Iran and its long borders with 7 neighbouring countries, and economy in transition, are not immune to this phenomenon, although compared to other countries the statistics are not that notable. Even these low statistics however have sensitized the Iranian society and nongovernmental organizations. One of the problems which has caused difficulty for countries to set up practical and appropriate solutions is the lack of enough information on the causes in the hidden nature of human trafficking. For the purpose of reducing these problems, from 2002 the ODVV began a research and information dissemination activity on the subject and the only solution for fighting this phenomenon is government actions.
The responsibility of governments in the pursuit and prosecution of human traffickers and provision of justice cannot be done by just handing the task to nongovernmental organizations, and also give the responsibility of the protection of the victims to these organizations. Inclusive and structural needed measures for the prevention of human trafficking, must reflect cultural changes because of which modern slavery can get eliminated, the needs which facilitate the occurrence of this crime must be confronted, and acceptance of personal responsibility must be stressed. But at the top of these measures, must begin from the actions of governments and the international community.
The ODVV believes that the implementation of international laws on trafficking must not just be limited to legal measures, but programmes and policies must be devised and set for the reduction of trafficking in women and children that are comprehensive and inclusive, and stress must be made on the prevention of these crimes through multilateral measures. Also the allocation of funds for the purpose of capacity building of women and education of all of society and victims’ support for their reintegration into society are some of the effective measures that the United Nations can have a role towards the reduction of this phenomenon.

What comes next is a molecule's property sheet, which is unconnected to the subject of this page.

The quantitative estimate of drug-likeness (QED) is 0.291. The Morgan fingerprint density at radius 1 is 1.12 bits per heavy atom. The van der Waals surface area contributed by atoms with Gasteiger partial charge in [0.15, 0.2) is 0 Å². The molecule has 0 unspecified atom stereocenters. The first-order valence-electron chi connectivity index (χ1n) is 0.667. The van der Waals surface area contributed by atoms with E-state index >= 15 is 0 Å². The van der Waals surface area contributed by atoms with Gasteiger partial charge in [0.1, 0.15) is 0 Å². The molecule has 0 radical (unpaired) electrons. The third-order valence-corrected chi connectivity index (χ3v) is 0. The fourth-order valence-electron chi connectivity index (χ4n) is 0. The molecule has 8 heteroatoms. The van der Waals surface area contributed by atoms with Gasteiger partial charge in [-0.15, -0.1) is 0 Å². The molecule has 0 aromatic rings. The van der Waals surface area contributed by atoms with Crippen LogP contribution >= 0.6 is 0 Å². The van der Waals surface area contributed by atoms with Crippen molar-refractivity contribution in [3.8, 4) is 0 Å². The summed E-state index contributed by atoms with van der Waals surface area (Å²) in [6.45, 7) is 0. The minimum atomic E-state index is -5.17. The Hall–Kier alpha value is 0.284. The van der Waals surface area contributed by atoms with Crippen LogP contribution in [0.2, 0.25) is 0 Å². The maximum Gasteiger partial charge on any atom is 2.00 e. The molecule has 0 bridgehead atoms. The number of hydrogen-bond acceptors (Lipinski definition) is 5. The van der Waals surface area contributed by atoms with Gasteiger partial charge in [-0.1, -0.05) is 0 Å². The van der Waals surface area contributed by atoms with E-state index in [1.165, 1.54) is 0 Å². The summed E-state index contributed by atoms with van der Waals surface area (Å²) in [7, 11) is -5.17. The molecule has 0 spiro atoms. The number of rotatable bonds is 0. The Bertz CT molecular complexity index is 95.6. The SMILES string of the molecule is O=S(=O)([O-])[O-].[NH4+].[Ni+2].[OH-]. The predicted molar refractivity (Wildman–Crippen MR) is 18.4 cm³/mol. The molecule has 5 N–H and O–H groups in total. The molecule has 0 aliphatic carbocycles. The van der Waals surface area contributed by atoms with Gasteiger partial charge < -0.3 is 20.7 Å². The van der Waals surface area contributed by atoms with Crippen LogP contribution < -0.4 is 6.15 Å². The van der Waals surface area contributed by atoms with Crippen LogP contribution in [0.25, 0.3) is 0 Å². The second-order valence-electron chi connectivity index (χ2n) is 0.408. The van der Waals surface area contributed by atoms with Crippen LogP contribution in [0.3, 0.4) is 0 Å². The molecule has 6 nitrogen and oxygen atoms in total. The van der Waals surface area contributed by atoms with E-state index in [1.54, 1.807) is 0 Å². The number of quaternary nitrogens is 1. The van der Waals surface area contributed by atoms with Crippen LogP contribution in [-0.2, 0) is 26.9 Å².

Item 9: Islamophobia
Following the 9/11 attacks, in a way an unfair, incorrect and nonsense interpretation spread throughout the world the negative repercussions of which sadly still remain over a decade on, and even growing. Attempts to associate “Islam” to “terrorism” which was amplified by some heads of state either intentionally or unintentionally, caused the rise of a phenomenon called “Islamophobia”; and although it existed before but now intentionally against a modern world that loved justice and was full of equality, patient and kind to the fellow man, the civlised western world that is, naturally took more negative tones, and the Muslim communities, particularly those living in the west felt heavier negative repercussions.
Islamophobia, does not just appear in the practices of individuals and societies. Sometimes the most important appearance of Islamophobia are I thoughts and hidden layers of individuals. The accepted definitions of Islamophobia have the following eight components:
1) Islam is seen as a monolithic bloc, static and unresponsive to change.
2) Islam is seen as separate and 'other'. It does not have values in common with other cultures, is not affected by them and does not influence them.
3) Islam is seen as inferior to the West. It is seen as barbaric, irrational, primitive and sexist.
4) Islam is seen as violent, aggressive, threatening, supportive of terrorism and engaged in a 'clash of civilizations’.
5) Islam is seen as a political ideology and is used for political or military advantage.